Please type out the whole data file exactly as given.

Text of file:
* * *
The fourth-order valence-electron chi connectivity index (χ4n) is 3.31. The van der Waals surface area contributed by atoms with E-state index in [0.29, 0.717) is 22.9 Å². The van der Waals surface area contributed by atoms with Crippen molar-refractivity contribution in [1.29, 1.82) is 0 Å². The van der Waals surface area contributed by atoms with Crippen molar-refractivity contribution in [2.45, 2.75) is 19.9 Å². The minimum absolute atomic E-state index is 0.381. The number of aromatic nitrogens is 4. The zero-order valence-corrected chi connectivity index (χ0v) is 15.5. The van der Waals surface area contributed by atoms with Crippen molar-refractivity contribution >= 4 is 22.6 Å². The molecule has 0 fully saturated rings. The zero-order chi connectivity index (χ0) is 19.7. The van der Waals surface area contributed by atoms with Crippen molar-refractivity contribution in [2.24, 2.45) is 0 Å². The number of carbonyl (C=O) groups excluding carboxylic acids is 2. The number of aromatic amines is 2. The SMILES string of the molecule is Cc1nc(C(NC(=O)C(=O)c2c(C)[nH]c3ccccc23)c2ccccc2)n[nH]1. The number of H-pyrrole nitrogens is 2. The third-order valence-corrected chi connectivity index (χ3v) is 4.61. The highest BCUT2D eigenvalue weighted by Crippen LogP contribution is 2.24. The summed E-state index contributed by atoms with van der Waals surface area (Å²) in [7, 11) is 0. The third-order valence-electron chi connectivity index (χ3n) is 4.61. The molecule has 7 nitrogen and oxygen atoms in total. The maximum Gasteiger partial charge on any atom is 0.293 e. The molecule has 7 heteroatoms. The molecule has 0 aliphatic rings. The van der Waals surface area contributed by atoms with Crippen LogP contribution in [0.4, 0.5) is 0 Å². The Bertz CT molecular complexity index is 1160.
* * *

The fourth-order valence-electron chi connectivity index (χ4n) is 3.31. The van der Waals surface area contributed by atoms with E-state index in [0.29, 0.717) is 22.9 Å². The van der Waals surface area contributed by atoms with Crippen molar-refractivity contribution in [1.29, 1.82) is 0 Å². The van der Waals surface area contributed by atoms with Crippen molar-refractivity contribution in [2.45, 2.75) is 19.9 Å². The minimum absolute atomic E-state index is 0.381. The number of aromatic nitrogens is 4. The zero-order valence-corrected chi connectivity index (χ0v) is 15.5. The van der Waals surface area contributed by atoms with Crippen molar-refractivity contribution >= 4 is 22.6 Å². The molecule has 0 fully saturated rings. The zero-order chi connectivity index (χ0) is 19.7. The van der Waals surface area contributed by atoms with Crippen molar-refractivity contribution in [2.24, 2.45) is 0 Å². The number of carbonyl (C=O) groups excluding carboxylic acids is 2. The number of aromatic amines is 2. The SMILES string of the molecule is Cc1nc(C(NC(=O)C(=O)c2c(C)[nH]c3ccccc23)c2ccccc2)n[nH]1. The number of H-pyrrole nitrogens is 2. The third-order valence-corrected chi connectivity index (χ3v) is 4.61. The highest BCUT2D eigenvalue weighted by Crippen LogP contribution is 2.24. The summed E-state index contributed by atoms with van der Waals surface area (Å²) in [7, 11) is 0. The third-order valence-electron chi connectivity index (χ3n) is 4.61. The molecule has 7 nitrogen and oxygen atoms in total. The maximum Gasteiger partial charge on any atom is 0.293 e. The molecule has 7 heteroatoms. The molecule has 0 aliphatic rings. The van der Waals surface area contributed by atoms with Crippen LogP contribution in [0.4, 0.5) is 0 Å². The Bertz CT molecular complexity index is 1160.